Local Hispanic woman attends Hispanic Heritage Month reception at White House
Note: Pictures from the event available upon request.
Carla Echeveste, a member of the All of Us Research Program at the Medical College of Wisconsin (MCW), is attending the Hispanic Heritage Month reception at the White House this afternoon.
Echeveste was the 2017 Hispanic Woman of the Year - Wisconsin’s youngest Hispanic woman to hold this honor - and graduated from Alverno College and Alexander Hamilton High School in Milwaukee. While at Alverno College, she was elected as President for Hispanic Women of Alverno. Upon encountering her mother’s diagnosis with breast cancer, she transitioned into a pre-medicine and neuroscience curriculum and recently finished the Post-baccalaureate Premedical Studies Certificate Program at the University of Wisconsin-Milwaukee (UWM) in May 2017.
Echeveste is highly involved in science, technology, engineering, mathematics, and medicine (STEM+M) awareness. She is actively engaged in recruitment and retention efforts to advance minority participation in the fields of medicine and business. She has also pushed to increase preparedness of Hispanic studies to lead or start businesses. Echeveste has promoted higher education with an emphasis on STEM+M via the 2017 Student Educations Forum for parents and college students to get acquainted with established Hispanic professional and career paths. Besides her commitment to the medical community and volunteering her time with key Hispanic organizations, including UMOS, she served as a bilingual ophthalmology clinic assistant to Dr. Collis-Geers, MD an eye surgeon and physical for Sixteenth Street Community Health Centers. Echeveste has also been involved in cancer research, most recently under Dr. Melinda Stolley, PhD and Kathleen Jensik, MSW, PhD candidate at MCW, specifically modifying “Cancer 101”, a cancer education curriculum, to be implemented for the Hispanic population in Southeastern Wisconsin.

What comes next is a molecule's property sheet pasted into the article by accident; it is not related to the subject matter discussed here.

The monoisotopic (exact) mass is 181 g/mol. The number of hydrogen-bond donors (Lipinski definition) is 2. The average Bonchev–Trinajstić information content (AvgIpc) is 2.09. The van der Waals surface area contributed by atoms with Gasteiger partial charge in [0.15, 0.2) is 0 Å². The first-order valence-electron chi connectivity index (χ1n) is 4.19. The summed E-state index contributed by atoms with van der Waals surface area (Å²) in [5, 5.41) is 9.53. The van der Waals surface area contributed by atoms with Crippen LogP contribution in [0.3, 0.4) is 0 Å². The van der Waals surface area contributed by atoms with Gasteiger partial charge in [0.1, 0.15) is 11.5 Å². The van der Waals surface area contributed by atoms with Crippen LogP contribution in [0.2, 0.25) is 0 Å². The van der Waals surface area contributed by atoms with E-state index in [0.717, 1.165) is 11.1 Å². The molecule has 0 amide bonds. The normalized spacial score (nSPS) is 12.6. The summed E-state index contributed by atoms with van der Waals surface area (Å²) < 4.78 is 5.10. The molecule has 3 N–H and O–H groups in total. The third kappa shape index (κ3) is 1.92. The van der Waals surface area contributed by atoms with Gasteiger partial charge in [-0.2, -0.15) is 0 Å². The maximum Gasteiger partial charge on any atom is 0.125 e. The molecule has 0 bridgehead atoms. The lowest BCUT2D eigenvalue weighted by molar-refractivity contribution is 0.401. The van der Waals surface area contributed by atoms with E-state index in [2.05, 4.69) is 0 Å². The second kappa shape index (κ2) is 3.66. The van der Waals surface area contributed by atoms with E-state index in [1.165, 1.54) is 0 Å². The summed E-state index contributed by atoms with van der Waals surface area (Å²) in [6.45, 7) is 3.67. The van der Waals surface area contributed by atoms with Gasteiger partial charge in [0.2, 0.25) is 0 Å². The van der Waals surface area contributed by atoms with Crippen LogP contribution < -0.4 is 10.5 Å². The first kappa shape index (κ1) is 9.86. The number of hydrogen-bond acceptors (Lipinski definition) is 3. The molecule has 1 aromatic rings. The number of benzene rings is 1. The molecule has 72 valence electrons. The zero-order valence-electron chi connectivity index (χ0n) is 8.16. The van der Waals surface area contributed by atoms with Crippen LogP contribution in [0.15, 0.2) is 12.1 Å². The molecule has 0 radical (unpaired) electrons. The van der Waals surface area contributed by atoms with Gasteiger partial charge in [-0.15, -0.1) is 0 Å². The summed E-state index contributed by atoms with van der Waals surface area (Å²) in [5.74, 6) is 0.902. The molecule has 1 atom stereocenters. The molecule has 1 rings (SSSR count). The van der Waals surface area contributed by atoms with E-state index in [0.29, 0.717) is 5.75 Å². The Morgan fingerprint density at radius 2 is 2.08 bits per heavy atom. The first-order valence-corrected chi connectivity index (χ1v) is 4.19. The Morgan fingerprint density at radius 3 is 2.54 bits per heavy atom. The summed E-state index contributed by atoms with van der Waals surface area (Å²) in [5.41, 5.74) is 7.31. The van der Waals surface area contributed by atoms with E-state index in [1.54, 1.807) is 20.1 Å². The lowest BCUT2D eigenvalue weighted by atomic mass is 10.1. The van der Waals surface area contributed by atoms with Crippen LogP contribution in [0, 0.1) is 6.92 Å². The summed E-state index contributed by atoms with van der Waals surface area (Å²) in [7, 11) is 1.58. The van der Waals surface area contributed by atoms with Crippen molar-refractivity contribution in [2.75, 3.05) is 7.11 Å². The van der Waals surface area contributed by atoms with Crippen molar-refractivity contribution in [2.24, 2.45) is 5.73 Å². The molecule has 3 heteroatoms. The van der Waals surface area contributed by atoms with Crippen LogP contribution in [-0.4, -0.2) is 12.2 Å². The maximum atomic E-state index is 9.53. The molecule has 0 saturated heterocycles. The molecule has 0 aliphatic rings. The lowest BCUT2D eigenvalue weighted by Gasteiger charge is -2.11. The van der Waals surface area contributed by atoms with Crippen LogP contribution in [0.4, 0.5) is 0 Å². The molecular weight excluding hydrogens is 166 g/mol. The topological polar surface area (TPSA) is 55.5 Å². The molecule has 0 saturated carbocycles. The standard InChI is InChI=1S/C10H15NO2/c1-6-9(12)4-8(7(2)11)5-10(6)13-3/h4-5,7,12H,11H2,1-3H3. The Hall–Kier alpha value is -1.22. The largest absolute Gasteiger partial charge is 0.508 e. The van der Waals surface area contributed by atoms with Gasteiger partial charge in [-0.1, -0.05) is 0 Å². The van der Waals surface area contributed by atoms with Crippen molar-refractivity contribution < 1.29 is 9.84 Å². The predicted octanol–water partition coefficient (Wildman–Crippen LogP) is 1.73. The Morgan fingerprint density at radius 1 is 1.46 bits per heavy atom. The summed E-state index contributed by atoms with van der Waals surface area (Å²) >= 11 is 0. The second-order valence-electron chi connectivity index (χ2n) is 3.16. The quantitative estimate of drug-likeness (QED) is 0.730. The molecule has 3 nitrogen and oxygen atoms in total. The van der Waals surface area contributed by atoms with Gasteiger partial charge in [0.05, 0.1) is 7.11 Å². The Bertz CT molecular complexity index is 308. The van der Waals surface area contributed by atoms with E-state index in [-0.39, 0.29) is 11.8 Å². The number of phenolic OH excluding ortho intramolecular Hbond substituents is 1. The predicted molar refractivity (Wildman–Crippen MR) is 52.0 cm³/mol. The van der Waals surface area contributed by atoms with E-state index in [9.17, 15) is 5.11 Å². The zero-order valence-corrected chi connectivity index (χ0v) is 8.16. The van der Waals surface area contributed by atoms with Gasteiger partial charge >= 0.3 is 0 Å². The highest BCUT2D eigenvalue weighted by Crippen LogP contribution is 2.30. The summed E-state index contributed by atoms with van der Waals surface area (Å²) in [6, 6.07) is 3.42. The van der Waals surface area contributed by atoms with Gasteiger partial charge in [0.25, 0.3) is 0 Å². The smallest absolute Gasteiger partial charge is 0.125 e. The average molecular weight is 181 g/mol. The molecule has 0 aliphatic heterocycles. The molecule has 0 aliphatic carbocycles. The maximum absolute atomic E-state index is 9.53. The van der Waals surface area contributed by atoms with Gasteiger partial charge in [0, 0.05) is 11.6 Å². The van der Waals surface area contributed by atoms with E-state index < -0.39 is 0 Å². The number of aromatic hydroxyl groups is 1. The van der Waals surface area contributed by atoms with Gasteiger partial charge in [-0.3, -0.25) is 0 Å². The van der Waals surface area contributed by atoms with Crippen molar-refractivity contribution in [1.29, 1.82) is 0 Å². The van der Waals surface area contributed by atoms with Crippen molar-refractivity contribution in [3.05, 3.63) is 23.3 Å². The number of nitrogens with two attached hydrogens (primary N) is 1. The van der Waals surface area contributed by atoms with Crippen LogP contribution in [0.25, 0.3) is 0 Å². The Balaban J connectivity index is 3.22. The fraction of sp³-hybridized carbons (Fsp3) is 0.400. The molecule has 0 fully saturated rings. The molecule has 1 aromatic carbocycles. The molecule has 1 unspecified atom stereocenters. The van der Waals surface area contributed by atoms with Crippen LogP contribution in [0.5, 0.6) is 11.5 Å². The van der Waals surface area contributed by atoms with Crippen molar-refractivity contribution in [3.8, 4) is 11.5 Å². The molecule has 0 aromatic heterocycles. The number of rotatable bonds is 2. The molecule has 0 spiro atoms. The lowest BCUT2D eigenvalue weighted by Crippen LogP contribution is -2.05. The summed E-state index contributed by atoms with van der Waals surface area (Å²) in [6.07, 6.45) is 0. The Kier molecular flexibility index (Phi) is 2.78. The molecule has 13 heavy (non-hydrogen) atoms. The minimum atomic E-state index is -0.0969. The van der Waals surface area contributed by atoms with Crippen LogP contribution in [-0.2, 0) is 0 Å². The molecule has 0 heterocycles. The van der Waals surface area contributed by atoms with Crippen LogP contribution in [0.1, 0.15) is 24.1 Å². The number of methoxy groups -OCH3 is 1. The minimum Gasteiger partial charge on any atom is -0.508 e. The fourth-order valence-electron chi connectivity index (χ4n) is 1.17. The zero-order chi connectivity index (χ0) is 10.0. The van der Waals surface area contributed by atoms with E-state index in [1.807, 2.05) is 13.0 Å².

Currently, she is in clinical research at the Medical College of Wisconsin for the All of Us Research Program, which is a historic and ambitious effort to gather data from one million or more people living in the United States to accelerate research and improve health. By taking into account individual differences in lifestyle, environment, and biology, researchers will uncover paths toward delivering precision medicine.
Echeveste will be in attendance at the White House as she was invited to attend the 2018 Hispanic Heritage Month reception. While there she will not only represent the institution, the state of Wisconsin, Hispanics, but also the many great advances happening with All of Us.
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